In this second blog in my series, we’re looking at how herbal medicine can treat different kinds of infection. As antibiotics become less and less effective, we’ re starting to look again at how we see infections and ways of treating them. In mainstream medicine, the focus is more on the pathogen or bug itself, and which medicine might be able to kill it. There are different antibiotics for different strains of bacteria, and many strains still don’t have an antibiotic for them! In herbal medicine we concentrate more on the person, how an infection has been able to take hold, and how it’s affecting them (or likely to affect them). Even Louis Pasteur agreed in the end that it was the terrain of the body that was more important than the bug itself. That said, science is giving us new insights into both herbal medicine and essential oils all the time, and occasionally we find that a herb or oil is active against a specific pathogen. These invariably get added into the mix, but are rarely used in isolation as a mainstream drug would be.
Although I’m talking about herbs here, we should remember that high doses of nutrients like Vitamin C can be lifesaving in certain cases. In some parts of the world, upto 60g Vitamin C at a time can be given intravenously, with amazing results. Chinese TCM hospitals also give Garlic juice intravenously for patients with difficult infections, including MRSA. Unfortunately, despite being cheap and effective, these are not currently available in the UK.
How Herbal Medicine Works For Fever
The ideal scenario when we get an infection is that our bodies mount a healthy immune response, which kills off the virus, bacterium or fungi which caused it. Very often we’d expect to see a fever as part of this response, and although we’ve been taught to be frightened of fever, they’re very rarely dangerous. In fact, fever is your friend if you have an infection. The pathogen which caused it can only thrive if your body stays within a certain temperature range, so your body raises its temperature to kill it off quickly. Hippocrates said “Give me a fever, and I will cure any illness” and we know that it’s a very important part of the infection process. Suppressing a fever was thought to increase the risk of organ damage and chronic health problems, so Herbalists knew both how to induce a fever if it wasn’t happening, and to manage it safely. I’ve done both myself when my family have been ill, and whilst it’s quite intense and nerve wracking the first few times, the speed of recovery I’ve seen following a good fever has been remarkable. Alterative herbs are used to alter the course of an illness, and a prime example during infection is Echinacea as in my experience it can induce a fever very quickly when needed. During the chill stage of fever, when the person feels cold, we can use warming spices in food, drink and footbaths to introduce some heat. During the heat stage, we can use diaphoretic herbs to bring on a sweat and safely reduce the temperature if we need to. Good examples are Elderflower, Yarrow, Boneset, Limeflower and Lemon Balm. Cooling herbs like Peppermint, and bitter tasting herbs are also useful.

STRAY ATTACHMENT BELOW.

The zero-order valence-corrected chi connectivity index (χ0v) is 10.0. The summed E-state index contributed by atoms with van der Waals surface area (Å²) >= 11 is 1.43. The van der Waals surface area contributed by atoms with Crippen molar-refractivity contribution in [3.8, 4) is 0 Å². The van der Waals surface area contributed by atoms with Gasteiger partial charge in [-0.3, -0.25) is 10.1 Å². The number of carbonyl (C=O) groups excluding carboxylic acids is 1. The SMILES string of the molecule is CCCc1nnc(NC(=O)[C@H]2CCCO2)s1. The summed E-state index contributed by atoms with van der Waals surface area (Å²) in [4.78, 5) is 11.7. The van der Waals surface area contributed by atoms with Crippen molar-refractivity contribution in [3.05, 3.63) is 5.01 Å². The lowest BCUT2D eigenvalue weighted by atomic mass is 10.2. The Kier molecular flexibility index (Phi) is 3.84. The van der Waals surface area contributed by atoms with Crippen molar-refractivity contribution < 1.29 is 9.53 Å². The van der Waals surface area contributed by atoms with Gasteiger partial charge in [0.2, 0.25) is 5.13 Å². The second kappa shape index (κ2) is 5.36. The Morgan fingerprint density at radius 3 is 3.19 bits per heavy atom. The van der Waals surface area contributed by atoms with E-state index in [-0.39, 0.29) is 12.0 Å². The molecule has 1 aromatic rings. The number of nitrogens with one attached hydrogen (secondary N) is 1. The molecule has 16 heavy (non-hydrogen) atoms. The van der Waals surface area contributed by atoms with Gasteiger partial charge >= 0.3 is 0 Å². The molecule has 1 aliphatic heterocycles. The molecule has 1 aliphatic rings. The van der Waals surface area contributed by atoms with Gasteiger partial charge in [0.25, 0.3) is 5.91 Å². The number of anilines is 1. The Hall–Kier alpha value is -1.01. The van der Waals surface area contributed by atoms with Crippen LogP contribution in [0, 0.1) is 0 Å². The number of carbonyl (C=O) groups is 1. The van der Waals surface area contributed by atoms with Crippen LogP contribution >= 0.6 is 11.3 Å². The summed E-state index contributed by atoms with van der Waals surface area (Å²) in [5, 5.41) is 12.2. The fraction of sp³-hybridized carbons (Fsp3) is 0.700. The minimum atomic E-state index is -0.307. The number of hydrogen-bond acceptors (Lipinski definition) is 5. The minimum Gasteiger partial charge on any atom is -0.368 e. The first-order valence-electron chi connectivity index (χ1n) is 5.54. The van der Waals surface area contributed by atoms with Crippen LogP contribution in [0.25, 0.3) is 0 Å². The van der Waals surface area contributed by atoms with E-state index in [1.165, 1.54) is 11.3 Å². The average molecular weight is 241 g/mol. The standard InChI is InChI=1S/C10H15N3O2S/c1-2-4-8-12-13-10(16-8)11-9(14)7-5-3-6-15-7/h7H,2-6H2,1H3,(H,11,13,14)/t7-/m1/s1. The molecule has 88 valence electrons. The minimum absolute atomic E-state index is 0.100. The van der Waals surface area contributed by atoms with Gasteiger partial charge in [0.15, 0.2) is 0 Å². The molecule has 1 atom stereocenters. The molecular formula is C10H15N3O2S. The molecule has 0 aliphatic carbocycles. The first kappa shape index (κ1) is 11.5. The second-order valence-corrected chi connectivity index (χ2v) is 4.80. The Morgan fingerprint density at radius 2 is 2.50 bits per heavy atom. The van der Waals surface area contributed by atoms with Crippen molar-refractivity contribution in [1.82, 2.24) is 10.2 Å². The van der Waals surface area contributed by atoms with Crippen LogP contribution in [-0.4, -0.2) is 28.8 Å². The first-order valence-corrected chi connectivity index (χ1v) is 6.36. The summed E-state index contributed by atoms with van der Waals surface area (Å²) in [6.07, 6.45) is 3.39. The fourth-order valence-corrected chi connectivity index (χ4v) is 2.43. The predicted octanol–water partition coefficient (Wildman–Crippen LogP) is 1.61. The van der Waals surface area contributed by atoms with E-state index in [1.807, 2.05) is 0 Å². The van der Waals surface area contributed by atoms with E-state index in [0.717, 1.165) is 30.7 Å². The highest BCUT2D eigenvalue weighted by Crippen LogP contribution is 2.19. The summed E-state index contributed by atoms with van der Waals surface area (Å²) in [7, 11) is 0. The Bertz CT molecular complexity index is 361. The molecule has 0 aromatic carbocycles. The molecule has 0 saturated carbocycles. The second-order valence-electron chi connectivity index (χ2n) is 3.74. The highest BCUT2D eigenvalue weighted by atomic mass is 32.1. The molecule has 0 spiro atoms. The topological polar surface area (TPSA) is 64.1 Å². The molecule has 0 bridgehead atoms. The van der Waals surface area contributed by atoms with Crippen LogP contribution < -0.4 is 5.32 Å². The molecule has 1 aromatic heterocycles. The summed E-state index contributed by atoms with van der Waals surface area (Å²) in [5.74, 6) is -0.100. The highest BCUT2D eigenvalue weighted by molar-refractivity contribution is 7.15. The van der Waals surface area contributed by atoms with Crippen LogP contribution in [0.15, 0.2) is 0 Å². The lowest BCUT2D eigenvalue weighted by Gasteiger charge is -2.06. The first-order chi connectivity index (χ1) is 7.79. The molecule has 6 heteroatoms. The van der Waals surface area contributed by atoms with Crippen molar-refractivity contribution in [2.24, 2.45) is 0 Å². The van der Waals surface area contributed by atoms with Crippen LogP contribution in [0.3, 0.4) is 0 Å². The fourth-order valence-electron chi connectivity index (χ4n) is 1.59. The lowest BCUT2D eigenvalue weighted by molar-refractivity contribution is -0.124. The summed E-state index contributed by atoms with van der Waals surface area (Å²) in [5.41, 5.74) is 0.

Getting Herbs To The Site Of Infection
As well as giving herbs to help a person mount a healthy immune response, we can add in some to help them cope with the stress of a nasty infection, and others to help kill off the infection at the site. For example, abnormal smear tests are often found as a result of Human Papillomavirus (HPV) infection, leading the cervical cells to become pre-cancerous. This is a chronic infection which doesn’t necessarily require a fever in the same way an acute one would, but we still give medicine to help the person cope, and pessaries to help kill the infection directly. Suppositories are sometimes used for prostate infections too.
In the context of respiratory infections like the ones we see every winter, again, we can treat the whole person with an internal mix of herbs, and target the chest itself at the same time. Luckily there are a number of ways to get herbs directly to the lungs, including steam or smoke inhalations, chest plasters, and rubs. Throat and nasal sprays can be used for upper respiratory problems as well.
How Herbalists Work With Infections
As people become more aware of the power of herbs in treating infection, Herbalists are increasingly being asked to treat them. Whilst it’s very rewarding to help someone navigate an infection with herbs, at the same time it can be challenging. That’s because things can change very quickly, and we need different herbs at different stages. Ideally we need to be constantly at the person’s bedside, but the way we work nowadays means that it’s quite difficult to do that. Severe infections can go on for days or weeks and it wouldn’t be practical for a lone Herbalist to stay with one patient for that long, especially when we don’t have our dispensary to hand either. It would be wonderful to have herbal hospitals like they do in Asia, where Medical Herbalists work as mainstream Doctors do. It may just happen one day, but in the meantime, make sure you know how to access urgent help from your Medical Herbalist if you ever need it.
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